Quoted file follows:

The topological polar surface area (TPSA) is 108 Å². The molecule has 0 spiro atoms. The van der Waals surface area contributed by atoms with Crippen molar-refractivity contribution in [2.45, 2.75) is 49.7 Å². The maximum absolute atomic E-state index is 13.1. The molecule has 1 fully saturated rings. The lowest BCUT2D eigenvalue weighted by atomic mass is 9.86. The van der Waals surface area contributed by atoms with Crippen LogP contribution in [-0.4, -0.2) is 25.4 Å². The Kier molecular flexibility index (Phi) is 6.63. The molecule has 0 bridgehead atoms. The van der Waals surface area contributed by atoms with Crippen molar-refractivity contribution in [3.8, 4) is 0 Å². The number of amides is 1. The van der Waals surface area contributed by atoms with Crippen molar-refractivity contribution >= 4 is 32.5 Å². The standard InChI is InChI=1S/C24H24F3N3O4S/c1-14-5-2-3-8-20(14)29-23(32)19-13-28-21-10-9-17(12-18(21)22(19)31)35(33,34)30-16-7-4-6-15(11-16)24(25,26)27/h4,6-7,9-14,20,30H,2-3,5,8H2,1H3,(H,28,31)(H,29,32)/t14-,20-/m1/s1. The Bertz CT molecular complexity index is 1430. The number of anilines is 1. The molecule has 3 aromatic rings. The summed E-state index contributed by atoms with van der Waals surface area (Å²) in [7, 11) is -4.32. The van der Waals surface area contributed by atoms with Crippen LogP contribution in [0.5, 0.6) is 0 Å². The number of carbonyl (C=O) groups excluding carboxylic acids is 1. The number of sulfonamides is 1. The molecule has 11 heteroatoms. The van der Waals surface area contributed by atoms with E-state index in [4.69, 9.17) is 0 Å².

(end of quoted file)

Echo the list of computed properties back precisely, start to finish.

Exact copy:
The topological polar surface area (TPSA) is 108 Å². The molecule has 0 spiro atoms. The van der Waals surface area contributed by atoms with Crippen molar-refractivity contribution in [2.45, 2.75) is 49.7 Å². The maximum absolute atomic E-state index is 13.1. The molecule has 1 fully saturated rings. The lowest BCUT2D eigenvalue weighted by atomic mass is 9.86. The van der Waals surface area contributed by atoms with Crippen LogP contribution in [-0.4, -0.2) is 25.4 Å². The Kier molecular flexibility index (Phi) is 6.63. The molecule has 0 bridgehead atoms. The van der Waals surface area contributed by atoms with Crippen molar-refractivity contribution in [3.8, 4) is 0 Å². The number of amides is 1. The van der Waals surface area contributed by atoms with Crippen molar-refractivity contribution >= 4 is 32.5 Å². The standard InChI is InChI=1S/C24H24F3N3O4S/c1-14-5-2-3-8-20(14)29-23(32)19-13-28-21-10-9-17(12-18(21)22(19)31)35(33,34)30-16-7-4-6-15(11-16)24(25,26)27/h4,6-7,9-14,20,30H,2-3,5,8H2,1H3,(H,28,31)(H,29,32)/t14-,20-/m1/s1. The Bertz CT molecular complexity index is 1430. The number of anilines is 1. The molecule has 3 aromatic rings. The summed E-state index contributed by atoms with van der Waals surface area (Å²) in [7, 11) is -4.32. The van der Waals surface area contributed by atoms with Crippen LogP contribution in [0.5, 0.6) is 0 Å². The number of carbonyl (C=O) groups excluding carboxylic acids is 1. The number of sulfonamides is 1. The molecule has 11 heteroatoms. The van der Waals surface area contributed by atoms with E-state index in [4.69, 9.17) is 0 Å².